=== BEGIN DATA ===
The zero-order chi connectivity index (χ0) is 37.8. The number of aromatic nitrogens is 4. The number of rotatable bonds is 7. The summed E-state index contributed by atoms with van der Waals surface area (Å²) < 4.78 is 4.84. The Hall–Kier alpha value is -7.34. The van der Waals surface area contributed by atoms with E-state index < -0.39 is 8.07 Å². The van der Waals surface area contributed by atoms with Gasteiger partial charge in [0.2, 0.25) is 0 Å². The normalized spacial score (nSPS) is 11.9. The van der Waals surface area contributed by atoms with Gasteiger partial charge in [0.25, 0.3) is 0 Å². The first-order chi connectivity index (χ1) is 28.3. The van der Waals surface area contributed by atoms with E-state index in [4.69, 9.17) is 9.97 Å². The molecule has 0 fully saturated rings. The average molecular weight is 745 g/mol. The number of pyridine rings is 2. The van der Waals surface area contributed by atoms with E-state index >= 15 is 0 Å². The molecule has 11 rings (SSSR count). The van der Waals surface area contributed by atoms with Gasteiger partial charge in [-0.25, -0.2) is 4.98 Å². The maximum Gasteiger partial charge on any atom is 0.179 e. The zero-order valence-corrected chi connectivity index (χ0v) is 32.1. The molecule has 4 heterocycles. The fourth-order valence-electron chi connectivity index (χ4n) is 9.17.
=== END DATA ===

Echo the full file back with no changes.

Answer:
The zero-order chi connectivity index (χ0) is 37.8. The number of aromatic nitrogens is 4. The number of rotatable bonds is 7. The summed E-state index contributed by atoms with van der Waals surface area (Å²) < 4.78 is 4.84. The Hall–Kier alpha value is -7.34. The van der Waals surface area contributed by atoms with E-state index < -0.39 is 8.07 Å². The van der Waals surface area contributed by atoms with Gasteiger partial charge in [0.2, 0.25) is 0 Å². The normalized spacial score (nSPS) is 11.9. The van der Waals surface area contributed by atoms with Gasteiger partial charge in [0.25, 0.3) is 0 Å². The first-order chi connectivity index (χ1) is 28.3. The van der Waals surface area contributed by atoms with E-state index in [4.69, 9.17) is 9.97 Å². The molecule has 0 fully saturated rings. The average molecular weight is 745 g/mol. The number of pyridine rings is 2. The van der Waals surface area contributed by atoms with E-state index >= 15 is 0 Å². The molecule has 11 rings (SSSR count). The van der Waals surface area contributed by atoms with Gasteiger partial charge in [-0.25, -0.2) is 4.98 Å². The maximum Gasteiger partial charge on any atom is 0.179 e. The zero-order valence-corrected chi connectivity index (χ0v) is 32.1. The molecule has 4 heterocycles. The fourth-order valence-electron chi connectivity index (χ4n) is 9.17.